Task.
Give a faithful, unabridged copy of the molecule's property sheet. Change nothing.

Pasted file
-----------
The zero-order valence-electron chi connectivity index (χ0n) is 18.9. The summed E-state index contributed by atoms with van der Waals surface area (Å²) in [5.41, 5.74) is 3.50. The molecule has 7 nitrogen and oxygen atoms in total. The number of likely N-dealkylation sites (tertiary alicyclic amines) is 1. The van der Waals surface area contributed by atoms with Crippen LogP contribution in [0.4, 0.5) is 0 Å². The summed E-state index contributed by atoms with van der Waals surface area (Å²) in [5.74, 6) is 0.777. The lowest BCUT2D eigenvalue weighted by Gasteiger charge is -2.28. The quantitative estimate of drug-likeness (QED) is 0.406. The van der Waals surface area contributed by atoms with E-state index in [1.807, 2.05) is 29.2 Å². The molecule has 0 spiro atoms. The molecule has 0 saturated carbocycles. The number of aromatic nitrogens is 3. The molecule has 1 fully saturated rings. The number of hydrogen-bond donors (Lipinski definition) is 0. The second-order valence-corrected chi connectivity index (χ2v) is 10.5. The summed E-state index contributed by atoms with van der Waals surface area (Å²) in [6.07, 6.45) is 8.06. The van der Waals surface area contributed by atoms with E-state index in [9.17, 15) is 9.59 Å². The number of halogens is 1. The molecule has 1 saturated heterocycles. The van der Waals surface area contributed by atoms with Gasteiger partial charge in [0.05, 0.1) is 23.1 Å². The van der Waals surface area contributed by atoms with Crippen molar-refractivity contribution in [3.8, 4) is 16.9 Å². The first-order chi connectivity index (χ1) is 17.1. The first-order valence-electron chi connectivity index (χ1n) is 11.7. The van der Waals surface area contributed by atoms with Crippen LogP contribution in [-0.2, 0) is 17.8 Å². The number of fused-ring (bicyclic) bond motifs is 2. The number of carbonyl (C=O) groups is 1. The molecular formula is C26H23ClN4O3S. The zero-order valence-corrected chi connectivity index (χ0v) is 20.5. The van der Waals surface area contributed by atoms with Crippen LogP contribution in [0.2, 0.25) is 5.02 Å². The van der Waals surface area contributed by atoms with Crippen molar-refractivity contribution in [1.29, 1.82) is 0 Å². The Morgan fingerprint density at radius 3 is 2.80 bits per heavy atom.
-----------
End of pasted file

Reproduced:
The zero-order valence-electron chi connectivity index (χ0n) is 18.9. The summed E-state index contributed by atoms with van der Waals surface area (Å²) in [5.41, 5.74) is 3.50. The molecule has 7 nitrogen and oxygen atoms in total. The number of likely N-dealkylation sites (tertiary alicyclic amines) is 1. The van der Waals surface area contributed by atoms with Crippen LogP contribution in [0.4, 0.5) is 0 Å². The summed E-state index contributed by atoms with van der Waals surface area (Å²) in [5.74, 6) is 0.777. The lowest BCUT2D eigenvalue weighted by Gasteiger charge is -2.28. The quantitative estimate of drug-likeness (QED) is 0.406. The van der Waals surface area contributed by atoms with E-state index in [1.807, 2.05) is 29.2 Å². The molecule has 0 spiro atoms. The molecule has 0 saturated carbocycles. The number of aromatic nitrogens is 3. The molecule has 1 fully saturated rings. The number of hydrogen-bond donors (Lipinski definition) is 0. The second-order valence-corrected chi connectivity index (χ2v) is 10.5. The summed E-state index contributed by atoms with van der Waals surface area (Å²) in [6.07, 6.45) is 8.06. The van der Waals surface area contributed by atoms with E-state index in [9.17, 15) is 9.59 Å². The number of halogens is 1. The molecule has 1 saturated heterocycles. The van der Waals surface area contributed by atoms with Gasteiger partial charge in [0.05, 0.1) is 23.1 Å². The van der Waals surface area contributed by atoms with Crippen molar-refractivity contribution in [3.8, 4) is 16.9 Å². The first-order chi connectivity index (χ1) is 17.1. The first-order valence-electron chi connectivity index (χ1n) is 11.7. The van der Waals surface area contributed by atoms with Crippen LogP contribution in [-0.2, 0) is 17.8 Å². The number of fused-ring (bicyclic) bond motifs is 2. The number of carbonyl (C=O) groups is 1. The molecular formula is C26H23ClN4O3S. The zero-order valence-corrected chi connectivity index (χ0v) is 20.5. The van der Waals surface area contributed by atoms with Crippen LogP contribution in [0.2, 0.25) is 5.02 Å². The van der Waals surface area contributed by atoms with Crippen molar-refractivity contribution in [1.29, 1.82) is 0 Å². The Morgan fingerprint density at radius 3 is 2.80 bits per heavy atom.